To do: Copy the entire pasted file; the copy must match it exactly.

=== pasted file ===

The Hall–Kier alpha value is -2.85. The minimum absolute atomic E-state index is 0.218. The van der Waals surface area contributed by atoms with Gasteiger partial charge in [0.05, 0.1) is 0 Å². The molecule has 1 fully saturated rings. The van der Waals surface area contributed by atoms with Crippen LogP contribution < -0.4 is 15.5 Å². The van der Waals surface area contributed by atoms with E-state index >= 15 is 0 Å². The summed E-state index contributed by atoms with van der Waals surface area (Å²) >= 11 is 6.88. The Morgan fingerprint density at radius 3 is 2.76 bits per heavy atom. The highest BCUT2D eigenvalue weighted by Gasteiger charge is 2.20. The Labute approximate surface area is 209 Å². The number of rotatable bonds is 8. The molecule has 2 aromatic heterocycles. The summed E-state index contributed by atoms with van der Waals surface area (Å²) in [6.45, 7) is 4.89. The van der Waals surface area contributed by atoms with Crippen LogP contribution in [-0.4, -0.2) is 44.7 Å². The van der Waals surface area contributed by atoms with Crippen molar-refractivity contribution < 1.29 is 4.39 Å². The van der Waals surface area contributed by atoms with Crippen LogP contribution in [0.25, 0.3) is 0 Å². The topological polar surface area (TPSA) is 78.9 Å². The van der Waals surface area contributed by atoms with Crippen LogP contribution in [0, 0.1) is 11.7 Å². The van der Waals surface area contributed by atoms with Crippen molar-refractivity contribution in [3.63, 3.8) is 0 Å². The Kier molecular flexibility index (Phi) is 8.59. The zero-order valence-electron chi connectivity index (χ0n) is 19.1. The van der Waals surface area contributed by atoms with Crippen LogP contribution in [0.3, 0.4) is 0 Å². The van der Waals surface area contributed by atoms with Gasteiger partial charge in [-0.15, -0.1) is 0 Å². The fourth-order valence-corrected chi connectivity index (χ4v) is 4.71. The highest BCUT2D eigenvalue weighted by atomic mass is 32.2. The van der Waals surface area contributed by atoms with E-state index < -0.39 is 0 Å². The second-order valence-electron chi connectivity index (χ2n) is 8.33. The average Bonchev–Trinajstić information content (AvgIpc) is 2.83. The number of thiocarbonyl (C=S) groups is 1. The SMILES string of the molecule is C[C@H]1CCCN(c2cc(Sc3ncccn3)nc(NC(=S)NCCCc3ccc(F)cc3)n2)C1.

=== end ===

The Hall–Kier alpha value is -2.85. The minimum absolute atomic E-state index is 0.218. The van der Waals surface area contributed by atoms with Gasteiger partial charge in [0.05, 0.1) is 0 Å². The molecule has 1 fully saturated rings. The van der Waals surface area contributed by atoms with Crippen LogP contribution < -0.4 is 15.5 Å². The van der Waals surface area contributed by atoms with E-state index >= 15 is 0 Å². The summed E-state index contributed by atoms with van der Waals surface area (Å²) >= 11 is 6.88. The Morgan fingerprint density at radius 3 is 2.76 bits per heavy atom. The highest BCUT2D eigenvalue weighted by Gasteiger charge is 2.20. The Labute approximate surface area is 209 Å². The number of rotatable bonds is 8. The molecule has 2 aromatic heterocycles. The summed E-state index contributed by atoms with van der Waals surface area (Å²) in [6.45, 7) is 4.89. The van der Waals surface area contributed by atoms with Crippen LogP contribution in [-0.4, -0.2) is 44.7 Å². The van der Waals surface area contributed by atoms with Crippen molar-refractivity contribution < 1.29 is 4.39 Å². The van der Waals surface area contributed by atoms with Crippen LogP contribution in [0.25, 0.3) is 0 Å². The topological polar surface area (TPSA) is 78.9 Å². The van der Waals surface area contributed by atoms with Crippen LogP contribution in [0, 0.1) is 11.7 Å². The van der Waals surface area contributed by atoms with Crippen molar-refractivity contribution in [3.63, 3.8) is 0 Å². The Kier molecular flexibility index (Phi) is 8.59. The zero-order valence-electron chi connectivity index (χ0n) is 19.1. The van der Waals surface area contributed by atoms with Crippen LogP contribution in [0.3, 0.4) is 0 Å². The van der Waals surface area contributed by atoms with Gasteiger partial charge in [-0.15, -0.1) is 0 Å². The fourth-order valence-corrected chi connectivity index (χ4v) is 4.71. The highest BCUT2D eigenvalue weighted by atomic mass is 32.2. The van der Waals surface area contributed by atoms with E-state index < -0.39 is 0 Å². The second-order valence-electron chi connectivity index (χ2n) is 8.33. The average Bonchev–Trinajstić information content (AvgIpc) is 2.83. The number of thiocarbonyl (C=S) groups is 1. The SMILES string of the molecule is C[C@H]1CCCN(c2cc(Sc3ncccn3)nc(NC(=S)NCCCc3ccc(F)cc3)n2)C1.